As was true  of  Scottish Presbyterianism ‘back Home’, Knox  Church  was  characterised  by the activism  of its people and  a  passion for  education. 500 - 600 children  attended Sunday  School (an early form of Christian Education) and  to  accommodate  them, the Bible Classes (now youth group), the prayer meetings,  and  a host  of other groups, an extensive  new  church hall was opened in  1902 in Great  King  St.  The women’s organisations met  there, including  the Presbyterian Women’s Missionary Union  with its missionary concerns,  and the  Ladies  Association, which provided clothing and  fuel for the poor. Knox’s literary and  debating society, its library and  sewing  classes illustrate how the  church  catered  for the  cultural  and social needs of people.   We are reminded  that  this was  still very much  a  face to  face  society,  without  the mixed blessings  of  social media   and  TV!

There  was considerable controversy,  when  in  1882  it  was decided to introduce an organ, breaking  with  the old  Scottish  custom of  unaccompanied  singing.  Careful negotiation  led to  the  dissenting  voices  graciously acquiescing in the  end!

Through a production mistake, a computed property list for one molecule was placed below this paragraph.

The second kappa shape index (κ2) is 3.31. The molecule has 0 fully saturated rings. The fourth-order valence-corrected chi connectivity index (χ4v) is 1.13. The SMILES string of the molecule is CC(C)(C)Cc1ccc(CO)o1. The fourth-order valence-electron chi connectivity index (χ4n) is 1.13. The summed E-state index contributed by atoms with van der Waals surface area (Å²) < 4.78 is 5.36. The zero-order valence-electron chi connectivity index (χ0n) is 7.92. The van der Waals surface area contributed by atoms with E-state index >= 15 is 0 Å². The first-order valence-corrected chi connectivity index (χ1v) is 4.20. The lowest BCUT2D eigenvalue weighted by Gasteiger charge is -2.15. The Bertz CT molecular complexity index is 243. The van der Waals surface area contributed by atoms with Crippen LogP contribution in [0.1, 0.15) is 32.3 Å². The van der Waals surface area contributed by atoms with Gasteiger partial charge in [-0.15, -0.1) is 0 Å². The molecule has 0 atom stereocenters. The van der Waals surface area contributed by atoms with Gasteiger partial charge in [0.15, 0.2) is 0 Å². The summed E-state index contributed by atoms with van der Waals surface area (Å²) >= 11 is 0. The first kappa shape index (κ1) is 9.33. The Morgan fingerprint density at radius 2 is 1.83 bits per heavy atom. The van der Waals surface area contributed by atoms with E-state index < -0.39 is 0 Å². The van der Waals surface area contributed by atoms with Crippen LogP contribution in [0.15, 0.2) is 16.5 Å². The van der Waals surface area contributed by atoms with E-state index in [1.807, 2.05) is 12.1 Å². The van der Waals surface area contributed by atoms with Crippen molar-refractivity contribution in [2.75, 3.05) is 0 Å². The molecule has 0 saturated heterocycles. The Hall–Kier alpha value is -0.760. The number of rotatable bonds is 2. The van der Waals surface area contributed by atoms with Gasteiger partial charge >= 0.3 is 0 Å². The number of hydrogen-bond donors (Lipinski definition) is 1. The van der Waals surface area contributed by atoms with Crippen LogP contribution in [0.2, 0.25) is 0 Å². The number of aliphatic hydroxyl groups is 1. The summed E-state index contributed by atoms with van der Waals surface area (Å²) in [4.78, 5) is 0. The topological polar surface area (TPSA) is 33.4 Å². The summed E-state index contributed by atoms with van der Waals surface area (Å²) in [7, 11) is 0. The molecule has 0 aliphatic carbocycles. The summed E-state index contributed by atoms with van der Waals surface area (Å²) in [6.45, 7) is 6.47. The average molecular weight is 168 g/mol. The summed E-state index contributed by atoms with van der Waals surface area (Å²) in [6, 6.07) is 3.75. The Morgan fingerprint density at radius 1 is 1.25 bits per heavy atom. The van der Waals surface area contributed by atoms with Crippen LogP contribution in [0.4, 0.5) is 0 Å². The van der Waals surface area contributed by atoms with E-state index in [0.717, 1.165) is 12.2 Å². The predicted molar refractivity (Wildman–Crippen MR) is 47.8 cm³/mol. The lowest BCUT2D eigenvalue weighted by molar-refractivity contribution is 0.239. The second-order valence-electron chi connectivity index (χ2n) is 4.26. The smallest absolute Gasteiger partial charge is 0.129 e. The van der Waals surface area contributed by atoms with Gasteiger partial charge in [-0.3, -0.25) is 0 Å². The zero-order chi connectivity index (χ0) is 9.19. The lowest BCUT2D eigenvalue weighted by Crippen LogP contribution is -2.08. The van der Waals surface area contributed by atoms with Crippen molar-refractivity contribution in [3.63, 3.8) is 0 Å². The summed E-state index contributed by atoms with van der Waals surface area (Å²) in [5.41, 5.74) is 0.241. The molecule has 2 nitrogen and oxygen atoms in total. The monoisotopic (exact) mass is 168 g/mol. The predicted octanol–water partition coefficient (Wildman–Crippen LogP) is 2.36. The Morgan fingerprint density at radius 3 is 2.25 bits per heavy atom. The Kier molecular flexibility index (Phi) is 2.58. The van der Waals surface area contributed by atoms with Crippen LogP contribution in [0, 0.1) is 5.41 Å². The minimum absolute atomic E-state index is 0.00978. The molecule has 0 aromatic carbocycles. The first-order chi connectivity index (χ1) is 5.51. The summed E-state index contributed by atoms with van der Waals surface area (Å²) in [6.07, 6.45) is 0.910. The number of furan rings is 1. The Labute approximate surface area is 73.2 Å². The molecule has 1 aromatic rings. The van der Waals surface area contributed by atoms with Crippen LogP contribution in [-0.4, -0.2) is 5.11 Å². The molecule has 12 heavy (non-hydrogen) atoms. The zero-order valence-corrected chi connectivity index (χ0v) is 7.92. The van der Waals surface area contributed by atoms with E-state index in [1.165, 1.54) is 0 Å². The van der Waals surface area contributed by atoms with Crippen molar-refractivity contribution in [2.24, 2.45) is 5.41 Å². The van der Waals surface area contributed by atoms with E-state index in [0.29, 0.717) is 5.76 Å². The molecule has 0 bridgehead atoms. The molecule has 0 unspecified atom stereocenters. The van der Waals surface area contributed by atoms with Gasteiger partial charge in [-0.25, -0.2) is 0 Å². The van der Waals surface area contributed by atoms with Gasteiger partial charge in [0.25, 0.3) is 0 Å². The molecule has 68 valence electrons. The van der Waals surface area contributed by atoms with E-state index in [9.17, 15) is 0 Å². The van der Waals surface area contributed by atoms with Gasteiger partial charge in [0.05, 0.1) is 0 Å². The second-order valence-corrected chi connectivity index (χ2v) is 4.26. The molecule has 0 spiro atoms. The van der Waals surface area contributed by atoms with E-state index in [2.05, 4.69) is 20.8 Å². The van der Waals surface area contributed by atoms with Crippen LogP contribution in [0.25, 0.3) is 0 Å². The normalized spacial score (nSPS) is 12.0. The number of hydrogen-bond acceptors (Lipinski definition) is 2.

1895-1950 Consolidation and care

 A  succession of  ministers, William Hewitson (1895-1908), Robert Davies (1909-1919), Tulloch Yuill (1920-1929) and David  Herron (1930-1950) helped lead the congregation through trying and tumultuous times as the congregation continued to offer practical care to a city in need. 


Each of them were scholars of the Bible and helped ease the way for members to accept evolutionary insights in  science and a non-literalist approach to the Bible. Progress here was slow but steady, as viable patterns were set  for the future.


Two terrible world wars, the Spanish flu experience and the grim Depression years of the 1930’s marked a sea-change in social and cultural life in New Zealand and left deep scars on the Knox community as well.  Practical help continued to be an essential part of the congregations mission in the city.  Much was provided by a succession of deaconesses whose sacrificial service was devoted mainly to those beyond the Church’s membership.  The Knox Hall was used as temporary hospitals and to host people who bore the main impact of these troubling times.  As New Zealand emerged from a period of significant change, David  Herron sought to bring a keen social analysis to preaching which  became  part of the  congregation’s  DNA.  His  successor,  James  Matheson, filled out the practice of worship to balance what had been a focus on preaching. Since the  eras  of  Herron and  Matheson  this  emphasis on  social critique  and breadth of worship  has  become an important part of the  congregation’s life.

1960 to the present Adaptation and renewal

In their  time, and  to some extent at the beginning of the time of the  next minister, the gifted communicator Doug Storkey, churches were seen  as  part of  mainstream culture  and  Knox attracted large  congregations,  including  countless  students and nurses.